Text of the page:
Villa Maria (school)

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For other uses, see Villa Maria.
'Monklands', the central building of Villa Maria, built in 1804 for Sir James Monk
Villa Maria

Villa Maria is a private Catholic co-educational high school in Montreal, Quebec, Canada. It was founded in 1854 and offers both a francophone and an anglophone stream. Beginning August 2016, the school is open to boys in the seventh grade. Over the next four years, the integration of boys will be gradual, with current girls-only classes staying girls-only.[1]

The central part of the Villa Maria school is known as the Monklands Mansion, and it was the home of the Governor General of Canada from 1844 to 1849. It is a National Historic Site of Canada.[2][3]


In 1795, James Monk, Chief Justice of Lower Canada, purchased an estate in Montreal that had previously belonged to the Décarie family. The first Monk residence, built in 1803, was the central section of the present-day Villa Maria.

Sir James Monk willed the property known as ‘Monklands’ to his niece, Elizabeth Ann Monk. In 1844, the family leased Monklands to the Crown as a residence for the Governor General of Canada. Modifications were made to create a more imposing residence.

Three Governors General—Sir Charles Metcalfe, Lord Cathcart, and Lord Elgin—resided at Monklands. When Elign occupied the house, British extremists threatened to burn the structure down after Elgin signed a bill that helped those of the French who's homes had been burnt down during British raids by granting them money to reestablish themselves. However, because Lady Elgin was pregnant at the time, the rebels decided to burn down the parliament building in Montreal, instead. Shortly after, Lady Elgin gave birth to a son, Victor Bruce, the future Viceroy of India, in a second floor room. When the capital of the Province of Canada moved from Montreal, Monklands was turned into a country hotel that operated for five years.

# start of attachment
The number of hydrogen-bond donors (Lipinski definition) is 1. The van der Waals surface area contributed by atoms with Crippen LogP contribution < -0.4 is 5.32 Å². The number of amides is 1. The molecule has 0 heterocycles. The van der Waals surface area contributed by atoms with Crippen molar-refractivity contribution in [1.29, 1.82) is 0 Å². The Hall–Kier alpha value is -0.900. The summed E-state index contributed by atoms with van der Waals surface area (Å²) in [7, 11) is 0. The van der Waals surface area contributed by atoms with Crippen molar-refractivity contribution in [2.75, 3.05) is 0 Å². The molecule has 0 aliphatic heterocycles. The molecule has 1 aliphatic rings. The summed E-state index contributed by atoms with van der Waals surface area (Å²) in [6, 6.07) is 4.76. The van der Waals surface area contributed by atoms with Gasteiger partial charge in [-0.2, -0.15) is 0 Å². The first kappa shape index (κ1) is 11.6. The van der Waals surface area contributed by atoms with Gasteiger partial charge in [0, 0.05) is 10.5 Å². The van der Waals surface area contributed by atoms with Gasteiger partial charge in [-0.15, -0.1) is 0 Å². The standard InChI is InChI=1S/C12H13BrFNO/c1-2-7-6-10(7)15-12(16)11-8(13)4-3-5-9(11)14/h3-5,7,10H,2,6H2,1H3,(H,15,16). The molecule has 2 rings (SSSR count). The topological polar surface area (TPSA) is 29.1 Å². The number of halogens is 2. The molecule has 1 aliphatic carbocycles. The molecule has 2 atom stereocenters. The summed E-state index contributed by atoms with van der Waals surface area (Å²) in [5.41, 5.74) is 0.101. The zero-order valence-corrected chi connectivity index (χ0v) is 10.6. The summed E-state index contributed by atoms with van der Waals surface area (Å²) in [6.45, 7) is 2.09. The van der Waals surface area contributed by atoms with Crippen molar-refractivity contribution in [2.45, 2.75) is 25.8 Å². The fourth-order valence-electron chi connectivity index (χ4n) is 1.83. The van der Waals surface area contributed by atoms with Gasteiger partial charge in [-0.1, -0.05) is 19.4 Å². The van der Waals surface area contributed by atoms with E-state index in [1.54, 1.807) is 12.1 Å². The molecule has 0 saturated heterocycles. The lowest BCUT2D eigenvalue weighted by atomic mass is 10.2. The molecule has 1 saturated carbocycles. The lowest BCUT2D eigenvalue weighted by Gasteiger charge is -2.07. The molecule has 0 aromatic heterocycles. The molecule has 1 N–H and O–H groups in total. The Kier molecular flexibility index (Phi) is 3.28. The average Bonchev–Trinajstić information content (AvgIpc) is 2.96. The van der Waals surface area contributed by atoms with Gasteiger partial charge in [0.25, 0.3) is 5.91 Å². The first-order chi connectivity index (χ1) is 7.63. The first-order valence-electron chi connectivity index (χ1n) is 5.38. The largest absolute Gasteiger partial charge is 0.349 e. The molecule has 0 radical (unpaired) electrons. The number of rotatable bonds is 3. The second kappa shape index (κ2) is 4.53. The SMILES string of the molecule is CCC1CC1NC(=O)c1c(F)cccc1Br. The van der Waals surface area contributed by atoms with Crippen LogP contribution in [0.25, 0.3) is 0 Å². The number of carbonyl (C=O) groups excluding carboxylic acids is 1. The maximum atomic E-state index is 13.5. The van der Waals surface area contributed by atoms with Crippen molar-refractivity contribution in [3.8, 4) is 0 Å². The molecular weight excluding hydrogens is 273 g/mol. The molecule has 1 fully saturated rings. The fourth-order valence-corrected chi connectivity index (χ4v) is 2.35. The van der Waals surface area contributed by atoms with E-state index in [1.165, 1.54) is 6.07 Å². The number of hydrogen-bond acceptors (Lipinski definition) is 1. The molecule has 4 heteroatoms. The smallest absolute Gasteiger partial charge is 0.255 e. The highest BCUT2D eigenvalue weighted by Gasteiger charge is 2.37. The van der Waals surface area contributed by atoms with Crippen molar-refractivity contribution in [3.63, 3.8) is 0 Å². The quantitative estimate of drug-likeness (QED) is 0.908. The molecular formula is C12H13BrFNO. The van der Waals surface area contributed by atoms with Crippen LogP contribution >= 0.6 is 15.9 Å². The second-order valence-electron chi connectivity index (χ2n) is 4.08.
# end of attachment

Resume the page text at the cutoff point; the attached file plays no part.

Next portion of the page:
Monklands is one of the oldest remaining Palladian-style villas in Canada. Because of its excellent state of conservation and the historic importance of its various occupants, it was declared a National Historic Site in 1951.


The third phase of the building’s history began in 1854 when the Congregation of Notre Dame of Montreal purchased the estate to open a boarding school. They called it Villa Maria. Although some people believe the name is Latin for Ville Marie, which was Montreal's original name when first settled, it actually translates to "House of Mary". The school stopped boarding students in 1966 and now services young women of Montreal, and surrounding areas from the ages 12–17 (or grades 7-11 according to Quebec Education levels).

Villa-Maria metro station is named for the school.


  1. ^ "Villa Maria girls' school to open to boys in 2016". Retrieved 2016-01-25. 
  2. ^ "Monklands / Villa Maria Convent". Directory of Designations of National Historic Significance of Canada. Parks Canada. Retrieved August 7, 2011. 
  3. ^ Monklands / Villa Maria Convent. Canadian Register of Historic Places. Retrieved August 7, 2011.

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Coordinates: 45°28′50″N 73°37′12″W / 45.48056°N 73.62000°W / 45.48056; -73.62000